This Audi A2 is a bit pricey, but claims fsh & the mileage is on the right side of biblical. Now sold.
No, not the current model, rather the first generation Twingo; the très chic brilliant little 1990s Le Quement monobox of which we were deprived on this side of La Manche. I really wanted one of these when they first came out. Just look at it – with a smiley face and a ‘Fisher-Price’ interior, it’s such a happy and non-aggressive car; you just want to have a go in it. It’s so utterly French – rational, but with a fun twist and, based on the first-generation Clio, I trust it rides like a French car should too, more suited to the Périphérique than the Nürburgring. A brilliant urban biffabout, and distinctive too. Vive la différence! Image © Renault.
I want this Renault Twingo.
Mercedes Benz 190e (W201)
One of the last ‘hewn-from-granite’ Mercs, the W201 is a car I’ve long admired. I love the looks and proportions – aerodynamically advanced, and without an ounce of fat on it; I find the meeting of the c-pillar and rear deck particularly pleasing for some reason. It looks solid without looking stolid, and is perhaps best appreciated in basic, unadorned, pre-facelift spec. The W201 190e hasn’t dated and in fact makes its successor, the W202 C-class, look rather baggy. Suitably over-engineered, a well cared-for example could well last forever which in itself constitutes a sustainable automobility, of which I most defintely approve. It was a tough call choosing between this or the Mercedes Benz W123, another elegant and (now) classless paragon of durability-as-sustainable-transport; good W123s are getting pricey, however, so the W201 it is. Image © Mercedes.
I’m sure I’m not the only PetrolBlog-ist who would put a 924 in their Dream Shed. Perusing the myriad classifieds, it occurs to me that the 924 is a bit of a bargain. That you can have fairly well looked after 70-80k mile Porsche – a Porsche – for under £3k is astonishing. Not only that, but the 924 also seems an entirely appropriate sports car for these austere times. Why? Well, it’s discreet, stylish, relatively economical and although it’s a Porsche – an obviously aspirational brand – by its very nature, the 924 also suggests you’ve thought outside the Porsche box. At least, it perhaps does to others – to folk like us, it’s surely a natural choice. Image © FailCar.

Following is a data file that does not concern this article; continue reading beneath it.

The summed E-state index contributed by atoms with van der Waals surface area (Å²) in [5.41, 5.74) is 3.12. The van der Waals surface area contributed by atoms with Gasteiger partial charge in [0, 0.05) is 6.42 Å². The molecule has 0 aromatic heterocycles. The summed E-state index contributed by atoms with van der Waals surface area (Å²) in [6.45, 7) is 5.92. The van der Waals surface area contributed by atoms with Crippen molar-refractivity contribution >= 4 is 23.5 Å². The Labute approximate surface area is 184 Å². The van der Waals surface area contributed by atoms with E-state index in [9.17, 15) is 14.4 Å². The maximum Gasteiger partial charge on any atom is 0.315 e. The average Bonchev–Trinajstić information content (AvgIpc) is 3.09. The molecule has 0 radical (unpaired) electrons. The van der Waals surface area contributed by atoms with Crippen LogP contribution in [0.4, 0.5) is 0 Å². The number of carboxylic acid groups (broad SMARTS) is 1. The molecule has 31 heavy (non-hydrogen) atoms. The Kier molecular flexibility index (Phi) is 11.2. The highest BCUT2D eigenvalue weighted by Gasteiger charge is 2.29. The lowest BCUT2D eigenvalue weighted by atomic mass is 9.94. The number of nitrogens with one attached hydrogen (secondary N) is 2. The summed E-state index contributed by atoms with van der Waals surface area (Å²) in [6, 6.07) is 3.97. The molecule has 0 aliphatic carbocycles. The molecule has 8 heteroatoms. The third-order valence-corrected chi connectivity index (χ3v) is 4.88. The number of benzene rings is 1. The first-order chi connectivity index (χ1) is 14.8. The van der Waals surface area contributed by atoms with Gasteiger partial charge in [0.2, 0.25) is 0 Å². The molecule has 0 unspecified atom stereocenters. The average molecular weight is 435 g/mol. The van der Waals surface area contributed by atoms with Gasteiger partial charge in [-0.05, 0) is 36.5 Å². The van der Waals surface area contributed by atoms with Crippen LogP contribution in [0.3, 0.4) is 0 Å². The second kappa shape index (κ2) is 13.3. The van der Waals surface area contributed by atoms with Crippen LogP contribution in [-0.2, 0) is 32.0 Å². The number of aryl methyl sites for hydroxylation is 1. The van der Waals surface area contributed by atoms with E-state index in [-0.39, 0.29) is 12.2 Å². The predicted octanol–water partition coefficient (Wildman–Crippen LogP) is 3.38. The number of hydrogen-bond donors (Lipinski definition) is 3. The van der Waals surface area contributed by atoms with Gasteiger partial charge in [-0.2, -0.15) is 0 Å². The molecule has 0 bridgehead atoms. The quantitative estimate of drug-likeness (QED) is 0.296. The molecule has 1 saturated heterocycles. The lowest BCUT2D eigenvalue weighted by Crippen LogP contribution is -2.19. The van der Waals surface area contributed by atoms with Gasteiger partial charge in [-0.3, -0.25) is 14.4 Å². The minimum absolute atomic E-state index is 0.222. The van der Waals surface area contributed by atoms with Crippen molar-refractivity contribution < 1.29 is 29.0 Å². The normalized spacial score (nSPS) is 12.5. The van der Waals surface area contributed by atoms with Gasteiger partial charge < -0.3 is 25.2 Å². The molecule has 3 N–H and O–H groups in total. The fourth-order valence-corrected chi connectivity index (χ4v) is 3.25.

Sold now, this beautiful Porsche 924 was available for £2995 and was the car that made me think about getting around to composing a Shed in the first place.
I may be showing my age now, but I’ve had a soft spot for these for over 30 years. Rather like the Lancia Montecarlo I put in my Dream Barn, its looks are exotic and yet utterly 70s. I had the pleasure of driving an early 80s one many moons ago and I’d say that it is the Ferrari in miniature it was purported to be at the time. I recall it had a ‘fizz’ about it and, recalcitrant gearchange aside, it was a fantastic little thing to drive. They always catch my eye in the classifieds and you can get a cracker for £3k. Would I really choose one over a Mazda MX5 or a Toyota MR2? Possibly – all I can say for sure is that X1/9 adverts prompt more of a second look than do MX5 ones. However, in the real world … who knows? Image © Fiat.
I had to put a Triumph in here somewhere and, like the X-19, the TR7 is another car I’ve spent many a decade with a thing for. Though nearly 40 years old, I reckon its looks still stand up today, as not only were they exotic and even futuristic, but have you noticed how creases – the kind to which Guigiaro famously feigned surprise and horror declaring “Oh no, they’ve done it on this side as well” – are very much en vogue these days? I may be in the minority in thinking that the TR7 is a thoroughly stylish piece of kit, and I’m going to stick my neck out even more and declare that I prefer the fixed-head coupe to the convertible. Why? Well, to me, it’s just a more quintessential and more authentic 70s sportster. Other Triumphs may be more desirable but, for the money, there’s little to touch the wedge-tastic, contemporaneous glamour of the TR7. Image © Triumph.